And this took me to a comment of the commentator Aviva Zornberg on this week’s parasha, Vayetzei, as Jacob leaves his ancestral home for Paddan-Aram and his years of service with Laban. On his way out of the land of Israel, the Torah relates that he comes–suddenly–to a place: vayifga ba-makom. The language here connotes a jumping out, an instantaneous assault. (The derivative word pigua, in modern Hebrew, refers to a terrorist attack.)

Zornberg cites classical commentaries that develop this notion, indicating that somehow Jacob was transported instantaneously to this place (which turns out to be Jerusalem), or that, even more boldly, the land of Israel itself changed in order to enable Jacob to arrive there in an instant. But the greater point, she claims, is that Jacob is capable of being in two places at once, and in this he is quintessentially human. (Looking back on my dvar Torah from last year on this parasha, it seems I was interested in the same quotation.)

The issue of absence is particularly resonant in Jacob’s story. He is the first of the Patriarchs to undergo a prolonged absence from his family and homeland in the land of Israel. And after he returns, the absence of Joseph will radically alter the next chapters of his life. In Jacob’s life, something always seems to be missing–the half of him represented by Esau, the perfect family life he imagined with Rachel, a peaceful livelihood in his homeland when he returns. And those things which are absent become the points of his most acute desire, his deepest longing.

Much is made in the contemporary zeitgeist of living in the moment. And living in the moment is certainly important for achieving a peaceful existence. But this important part of Jacob’s legacy reminds us that memories from other times, people and things in other places, have enormous power and tremendous importance. Jews are a people of memory, a people conditioned by a Diasporic existence for most of our lives. We live in the moment and out of the moment, inhabiting the land where we are and longing for the land where we should be. And in this we are inheritors of Jacob our ancestor.

Shabbat shalom.

Dear Jonathan,

You were just born in 1993, when Yitzhak Rabin shook hands on the White House lawn with President Clinton and Yasir Arafat. You were just a toddler when, two years later, fifteen years ago, Rabin was assassinated.

I was in high school and college during these years, and, like many other grown-ups, I remember those moments like they were yesterday. I remember the tears of hope we shed in 1993, when it really seemed that peace might finally come to be. I remember the tears of sorrow and pain when we gathered for memorials and said kaddish, when Rabin was killed.

You have come of age during a decade marked by terrorism, by a dominant narrative of fear and enmity between Jews and Arabs, between “the west” and the perceived world of Islam. And yet you have grown up at a time when the world has become smaller, when we have become more interconnected through travel and technology. It has been a time of despair on the one hand and hope on the other, a time of possibility, a time of confusion.

I grew up just before all this came to be. What 9/11 and Iraq have been for you, the fall of the Berlin Wall and the collapse of the Soviet Union were for me. What a lousy inheritance we gave you.

Around the time of 9/11, my wife Natalie and I were at a Shabbat dinner at the home of my rebbe, Avi Weiss. Rav Avi has always been known for his passionate commitment to the people of Israel and to the State of Israel. He was a key leader in the Soviet Jewry movement. He has largely been known as a right-winger on Israel. He strongly disagreed with Yitzhak Rabin and Shimon Peres: he did not see in Yasir Arafat a partner for peace.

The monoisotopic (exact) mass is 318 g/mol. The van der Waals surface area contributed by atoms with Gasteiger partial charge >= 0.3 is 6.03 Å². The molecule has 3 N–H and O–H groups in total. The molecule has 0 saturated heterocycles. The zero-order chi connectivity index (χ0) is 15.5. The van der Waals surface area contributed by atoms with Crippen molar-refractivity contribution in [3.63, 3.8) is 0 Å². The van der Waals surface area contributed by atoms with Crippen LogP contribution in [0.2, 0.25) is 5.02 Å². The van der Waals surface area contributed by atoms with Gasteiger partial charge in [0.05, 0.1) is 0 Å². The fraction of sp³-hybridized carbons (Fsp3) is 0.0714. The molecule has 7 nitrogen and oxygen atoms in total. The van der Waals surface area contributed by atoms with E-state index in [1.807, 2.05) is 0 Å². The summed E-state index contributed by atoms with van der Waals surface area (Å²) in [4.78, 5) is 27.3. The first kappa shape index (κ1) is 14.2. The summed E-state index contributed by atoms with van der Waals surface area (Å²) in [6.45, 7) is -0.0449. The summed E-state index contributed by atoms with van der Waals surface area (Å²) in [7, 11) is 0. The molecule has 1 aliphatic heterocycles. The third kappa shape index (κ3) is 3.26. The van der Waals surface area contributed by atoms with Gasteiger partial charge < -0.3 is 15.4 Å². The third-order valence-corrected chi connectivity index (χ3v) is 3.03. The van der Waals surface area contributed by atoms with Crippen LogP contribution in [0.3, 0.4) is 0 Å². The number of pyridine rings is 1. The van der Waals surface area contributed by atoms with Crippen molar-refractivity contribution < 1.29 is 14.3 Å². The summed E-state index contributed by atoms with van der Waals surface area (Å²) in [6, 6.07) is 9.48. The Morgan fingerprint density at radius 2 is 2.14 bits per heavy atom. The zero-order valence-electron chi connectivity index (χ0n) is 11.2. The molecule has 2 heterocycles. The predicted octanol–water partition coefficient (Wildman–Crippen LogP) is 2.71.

At that dinner was a young man who had grown up under the influence of Rav Avi. He had gone to Soviet Jewry rallies and picketed at the Soviet consulate in New York. At the time of the dinner, he was working as a political consultant for a back-bencher member of the Knesset, Avigdor Lieberman. At one point, the conversation turned to Israel and the then-raging second intifada. “Rabin and Peres have blood on their hands,” the young man said. “They brought this about.”

I remember Rav Avi’s face at that moment. His eyes grew serious, his mouth turned down a bit. He looked the young man in the eye across the Shabbat table. It was as though he were talking to a younger version of himself. He said, calmly but firmly, “You can’t say that. You can’t say that. As much as I may have disagreed with them, as much as I think they were wrong, they did what they did because of ahavat yisrael, because they love the people of Israel–every bit as much as you or me. You can’t say they have blood on their hands. They are ohavei yisrael, they love the Jewish people.” The young man was silent.

“Rabbi Yehoshua ben Perachya said: Make for yourself a teacher, and acquire for yourself a friend, and give every man the benefit of the doubt” (Pirkei Avot 1:6). A teacher in the Mishnah is one to whom we submit our authority, someone acknowledged as a master. A friend is someone who we trust has our best interests at heart. We can only have teachers, we can only have friends, if we give people the benefit of the doubt–if we assume that their intentions are good, and that their mistakes are honest. When we are confronted with evidence that someone is being deceitful or dishonest, then we have to be sober, and we are entitled to suspicion. But until that point, says Rabbi Yehoshua ben Perachya, we have to give people the benefit of the doubt.

It is hard to trust. It’s probably the hardest thing we have to do in life: to surrender our suspicion, to give up our desire for complete control. It is hard to give people the benefit of the doubt, to live in a state of suspended disbelief. But learning, the product of a teacher-student relationship, and warm (not cold) peace, the product of friendship, require it. The alternative is a life of fear and suspicion, a life that corrodes itself from within.

The world is not an easier place to live in than it was 15 years ago. Suspicion and fear, cynicism and anger, seem to be the dominant moods today, as they have been for what seems like most of your life. I’m sorry things are this way. I hope that today you’ll watch some of those old videos of Yitzhak Rabin, that you’ll learn about him and remember him, that you will experience a bit of the hope we had and the despair we felt. I hope you will internalize the power of words to inspire and to destroy, and that you’ll take responsibility for your language.

And most of all I hope you’ll find the capacity to give people the benefit of the doubt, to find a way to trust. If Rabin’s legacy begins anywhere, it is there.

In hope,

Rabbi Josh